Merriam-Webster has chosen "they", the preferred pronoun of people who identify as non-binary, as its word of the year for 2019.
It follows changes made by the American English dictionary in September to include references to non-binary useage in its entry for "they".
The dictionary states that "they" can be "used to refer to a single person whose gender is intentionally not revealed" or "whose gender identity is nonbinary".
Merriam-Webster, which dates back to 1828, said the winner of its word of the year was determined by data, with searches for "they" rising by 313% in the last year.
It said there were several particularly noticeable spikes in searches throughout 2019. The first was during Paris Fashion Week in January, when non-binary model Oslo Grace, walked the runway, and again in April when US congresswoman Pramila Jayapal made a statement about her child being gender-nonconforming.
Searches for the pronoun spiked again in June during Pride celebrations, the dictionary said.
Non-binary people do not identify as male or female and commonly choose to be referred to as 'they' or 'them' instead of 'he' or 'she'.
A number of celebrities have publicly identified as non-binary, including British singer Sam Smith and #MeToo campaigner Rose McGowan. Smith has asked to be referred to as 'they/them'.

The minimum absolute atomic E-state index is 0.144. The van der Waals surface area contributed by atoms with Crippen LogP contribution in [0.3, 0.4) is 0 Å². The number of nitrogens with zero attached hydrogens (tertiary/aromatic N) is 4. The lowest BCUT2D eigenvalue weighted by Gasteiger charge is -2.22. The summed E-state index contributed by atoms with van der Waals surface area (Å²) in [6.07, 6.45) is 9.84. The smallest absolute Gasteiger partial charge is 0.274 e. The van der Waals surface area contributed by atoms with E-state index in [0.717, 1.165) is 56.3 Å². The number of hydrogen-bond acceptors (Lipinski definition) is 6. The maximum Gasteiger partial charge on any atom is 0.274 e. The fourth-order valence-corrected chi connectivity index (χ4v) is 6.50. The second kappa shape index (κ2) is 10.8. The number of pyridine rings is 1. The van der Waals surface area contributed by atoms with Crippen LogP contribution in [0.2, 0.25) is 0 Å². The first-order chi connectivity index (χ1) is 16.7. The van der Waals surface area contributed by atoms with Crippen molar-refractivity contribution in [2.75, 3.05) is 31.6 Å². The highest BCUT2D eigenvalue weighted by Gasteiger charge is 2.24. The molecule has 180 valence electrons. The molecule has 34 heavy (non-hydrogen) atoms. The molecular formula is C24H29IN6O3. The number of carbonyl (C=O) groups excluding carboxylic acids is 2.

Emily Brewster, senior editor at Merriam-Webster, said in a statement: "Pronouns are among the language's most commonly used words, and like other common words (think go, do, and have) they tend to be mostly ignored by dictionary users.
"But over the past year or so, as people have increasingly encountered the nonbinary use, we've seen searches for 'they' grow dramatically."
She continued: "People were clearly encountering this new use and turning to the dictionary for clarity and for usage guidance."
Merriam-Webster is not the only dictionary to have expanded its definition of 'they'. Collins has also changed its entry to state, "You use they instead of 'he or she' to refer to a person without saying whether that person is a man or a woman."